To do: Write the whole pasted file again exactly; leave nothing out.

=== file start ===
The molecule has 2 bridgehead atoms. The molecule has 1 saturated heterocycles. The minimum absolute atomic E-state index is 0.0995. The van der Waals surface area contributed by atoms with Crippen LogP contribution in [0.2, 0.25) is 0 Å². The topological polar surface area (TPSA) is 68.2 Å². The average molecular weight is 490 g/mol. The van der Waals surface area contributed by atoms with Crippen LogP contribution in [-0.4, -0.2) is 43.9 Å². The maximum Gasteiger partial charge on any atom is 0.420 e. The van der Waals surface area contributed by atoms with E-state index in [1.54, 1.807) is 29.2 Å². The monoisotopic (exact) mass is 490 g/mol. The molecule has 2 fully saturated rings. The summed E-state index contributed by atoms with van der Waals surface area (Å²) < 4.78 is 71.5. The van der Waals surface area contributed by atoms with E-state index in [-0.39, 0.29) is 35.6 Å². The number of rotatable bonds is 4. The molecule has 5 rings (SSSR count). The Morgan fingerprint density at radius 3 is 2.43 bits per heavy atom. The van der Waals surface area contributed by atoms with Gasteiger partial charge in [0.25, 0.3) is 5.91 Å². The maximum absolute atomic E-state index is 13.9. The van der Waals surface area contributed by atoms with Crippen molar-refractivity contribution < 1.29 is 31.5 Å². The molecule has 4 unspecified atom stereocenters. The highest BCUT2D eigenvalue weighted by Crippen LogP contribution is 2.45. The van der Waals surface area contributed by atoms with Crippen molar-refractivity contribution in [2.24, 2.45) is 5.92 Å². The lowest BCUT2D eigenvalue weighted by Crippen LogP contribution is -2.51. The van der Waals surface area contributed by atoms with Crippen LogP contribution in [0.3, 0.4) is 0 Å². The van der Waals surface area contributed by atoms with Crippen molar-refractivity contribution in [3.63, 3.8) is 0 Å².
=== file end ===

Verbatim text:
The molecule has 2 bridgehead atoms. The molecule has 1 saturated heterocycles. The minimum absolute atomic E-state index is 0.0995. The van der Waals surface area contributed by atoms with Crippen LogP contribution in [0.2, 0.25) is 0 Å². The topological polar surface area (TPSA) is 68.2 Å². The average molecular weight is 490 g/mol. The van der Waals surface area contributed by atoms with Crippen LogP contribution in [-0.4, -0.2) is 43.9 Å². The maximum Gasteiger partial charge on any atom is 0.420 e. The van der Waals surface area contributed by atoms with E-state index in [1.54, 1.807) is 29.2 Å². The monoisotopic (exact) mass is 490 g/mol. The molecule has 2 fully saturated rings. The summed E-state index contributed by atoms with van der Waals surface area (Å²) < 4.78 is 71.5. The van der Waals surface area contributed by atoms with E-state index in [-0.39, 0.29) is 35.6 Å². The number of rotatable bonds is 4. The molecule has 5 rings (SSSR count). The Morgan fingerprint density at radius 3 is 2.43 bits per heavy atom. The van der Waals surface area contributed by atoms with Gasteiger partial charge in [0.25, 0.3) is 5.91 Å². The maximum absolute atomic E-state index is 13.9. The van der Waals surface area contributed by atoms with Crippen molar-refractivity contribution < 1.29 is 31.5 Å². The molecule has 4 unspecified atom stereocenters. The highest BCUT2D eigenvalue weighted by Crippen LogP contribution is 2.45. The van der Waals surface area contributed by atoms with Crippen molar-refractivity contribution in [2.24, 2.45) is 5.92 Å². The lowest BCUT2D eigenvalue weighted by Crippen LogP contribution is -2.51. The van der Waals surface area contributed by atoms with Crippen LogP contribution in [0.3, 0.4) is 0 Å². The van der Waals surface area contributed by atoms with Crippen molar-refractivity contribution in [3.63, 3.8) is 0 Å².